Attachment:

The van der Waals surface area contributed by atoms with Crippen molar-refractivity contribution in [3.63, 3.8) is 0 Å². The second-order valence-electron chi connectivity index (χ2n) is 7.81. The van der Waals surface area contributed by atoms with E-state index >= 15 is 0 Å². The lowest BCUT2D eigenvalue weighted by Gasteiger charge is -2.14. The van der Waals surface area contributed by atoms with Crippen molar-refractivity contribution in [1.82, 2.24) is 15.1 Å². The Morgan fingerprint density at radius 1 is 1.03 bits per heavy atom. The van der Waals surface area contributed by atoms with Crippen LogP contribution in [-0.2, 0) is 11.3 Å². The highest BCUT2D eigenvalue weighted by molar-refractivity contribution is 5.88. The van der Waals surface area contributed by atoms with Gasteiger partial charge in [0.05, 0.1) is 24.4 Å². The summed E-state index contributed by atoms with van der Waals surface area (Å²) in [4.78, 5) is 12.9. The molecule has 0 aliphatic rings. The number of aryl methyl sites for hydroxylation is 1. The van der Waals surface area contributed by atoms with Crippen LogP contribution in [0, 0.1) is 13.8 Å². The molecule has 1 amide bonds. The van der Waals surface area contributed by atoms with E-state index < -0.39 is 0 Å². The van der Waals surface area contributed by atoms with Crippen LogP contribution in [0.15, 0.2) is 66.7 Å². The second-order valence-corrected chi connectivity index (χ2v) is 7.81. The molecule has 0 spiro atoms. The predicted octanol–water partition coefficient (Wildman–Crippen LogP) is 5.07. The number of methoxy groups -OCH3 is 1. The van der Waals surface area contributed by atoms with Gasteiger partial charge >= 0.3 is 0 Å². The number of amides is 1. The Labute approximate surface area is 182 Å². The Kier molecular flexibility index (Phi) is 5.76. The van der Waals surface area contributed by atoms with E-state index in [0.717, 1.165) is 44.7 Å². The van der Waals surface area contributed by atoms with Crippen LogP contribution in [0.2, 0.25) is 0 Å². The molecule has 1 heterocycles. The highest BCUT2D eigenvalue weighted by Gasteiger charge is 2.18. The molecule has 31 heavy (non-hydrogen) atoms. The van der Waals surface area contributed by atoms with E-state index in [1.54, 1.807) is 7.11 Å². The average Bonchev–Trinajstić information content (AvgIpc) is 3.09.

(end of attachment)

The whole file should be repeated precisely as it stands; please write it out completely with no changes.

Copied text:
The van der Waals surface area contributed by atoms with Crippen molar-refractivity contribution in [3.63, 3.8) is 0 Å². The second-order valence-electron chi connectivity index (χ2n) is 7.81. The van der Waals surface area contributed by atoms with E-state index >= 15 is 0 Å². The lowest BCUT2D eigenvalue weighted by Gasteiger charge is -2.14. The van der Waals surface area contributed by atoms with Crippen molar-refractivity contribution in [1.82, 2.24) is 15.1 Å². The Morgan fingerprint density at radius 1 is 1.03 bits per heavy atom. The van der Waals surface area contributed by atoms with Crippen LogP contribution in [-0.2, 0) is 11.3 Å². The highest BCUT2D eigenvalue weighted by molar-refractivity contribution is 5.88. The van der Waals surface area contributed by atoms with Gasteiger partial charge in [0.05, 0.1) is 24.4 Å². The summed E-state index contributed by atoms with van der Waals surface area (Å²) in [4.78, 5) is 12.9. The molecule has 0 aliphatic rings. The number of aryl methyl sites for hydroxylation is 1. The van der Waals surface area contributed by atoms with Crippen LogP contribution in [0, 0.1) is 13.8 Å². The molecule has 1 amide bonds. The van der Waals surface area contributed by atoms with E-state index < -0.39 is 0 Å². The van der Waals surface area contributed by atoms with Crippen LogP contribution in [0.15, 0.2) is 66.7 Å². The second-order valence-corrected chi connectivity index (χ2v) is 7.81. The molecule has 0 spiro atoms. The predicted octanol–water partition coefficient (Wildman–Crippen LogP) is 5.07. The number of methoxy groups -OCH3 is 1. The van der Waals surface area contributed by atoms with Gasteiger partial charge >= 0.3 is 0 Å². The number of amides is 1. The Labute approximate surface area is 182 Å². The Kier molecular flexibility index (Phi) is 5.76. The van der Waals surface area contributed by atoms with E-state index in [0.717, 1.165) is 44.7 Å². The van der Waals surface area contributed by atoms with Crippen LogP contribution in [0.2, 0.25) is 0 Å². The molecule has 1 heterocycles. The highest BCUT2D eigenvalue weighted by Gasteiger charge is 2.18. The molecule has 31 heavy (non-hydrogen) atoms. The van der Waals surface area contributed by atoms with E-state index in [1.54, 1.807) is 7.11 Å². The average Bonchev–Trinajstić information content (AvgIpc) is 3.09.